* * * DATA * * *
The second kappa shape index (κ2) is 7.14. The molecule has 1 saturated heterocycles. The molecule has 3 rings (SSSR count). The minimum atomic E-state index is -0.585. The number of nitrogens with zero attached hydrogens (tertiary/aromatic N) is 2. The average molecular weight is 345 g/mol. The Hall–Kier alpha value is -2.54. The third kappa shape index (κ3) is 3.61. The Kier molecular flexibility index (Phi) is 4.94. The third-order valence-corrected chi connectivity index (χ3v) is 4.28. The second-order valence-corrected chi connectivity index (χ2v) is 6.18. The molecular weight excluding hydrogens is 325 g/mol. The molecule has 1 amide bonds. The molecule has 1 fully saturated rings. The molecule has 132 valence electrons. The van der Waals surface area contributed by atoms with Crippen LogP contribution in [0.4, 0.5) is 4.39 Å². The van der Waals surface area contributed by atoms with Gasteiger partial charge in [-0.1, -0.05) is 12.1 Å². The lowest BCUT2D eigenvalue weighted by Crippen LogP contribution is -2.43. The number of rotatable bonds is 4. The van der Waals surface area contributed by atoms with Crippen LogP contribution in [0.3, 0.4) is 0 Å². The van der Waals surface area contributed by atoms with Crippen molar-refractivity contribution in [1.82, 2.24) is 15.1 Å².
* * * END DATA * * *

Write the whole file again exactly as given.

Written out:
The second kappa shape index (κ2) is 7.14. The molecule has 1 saturated heterocycles. The molecule has 3 rings (SSSR count). The minimum atomic E-state index is -0.585. The number of nitrogens with zero attached hydrogens (tertiary/aromatic N) is 2. The average molecular weight is 345 g/mol. The Hall–Kier alpha value is -2.54. The third kappa shape index (κ3) is 3.61. The Kier molecular flexibility index (Phi) is 4.94. The third-order valence-corrected chi connectivity index (χ3v) is 4.28. The second-order valence-corrected chi connectivity index (χ2v) is 6.18. The molecular weight excluding hydrogens is 325 g/mol. The molecule has 1 amide bonds. The molecule has 1 fully saturated rings. The molecule has 132 valence electrons. The van der Waals surface area contributed by atoms with Crippen LogP contribution in [0.4, 0.5) is 4.39 Å². The van der Waals surface area contributed by atoms with Gasteiger partial charge in [-0.1, -0.05) is 12.1 Å². The lowest BCUT2D eigenvalue weighted by Crippen LogP contribution is -2.43. The number of rotatable bonds is 4. The van der Waals surface area contributed by atoms with Crippen LogP contribution in [0.3, 0.4) is 0 Å². The van der Waals surface area contributed by atoms with Crippen molar-refractivity contribution in [1.82, 2.24) is 15.1 Å².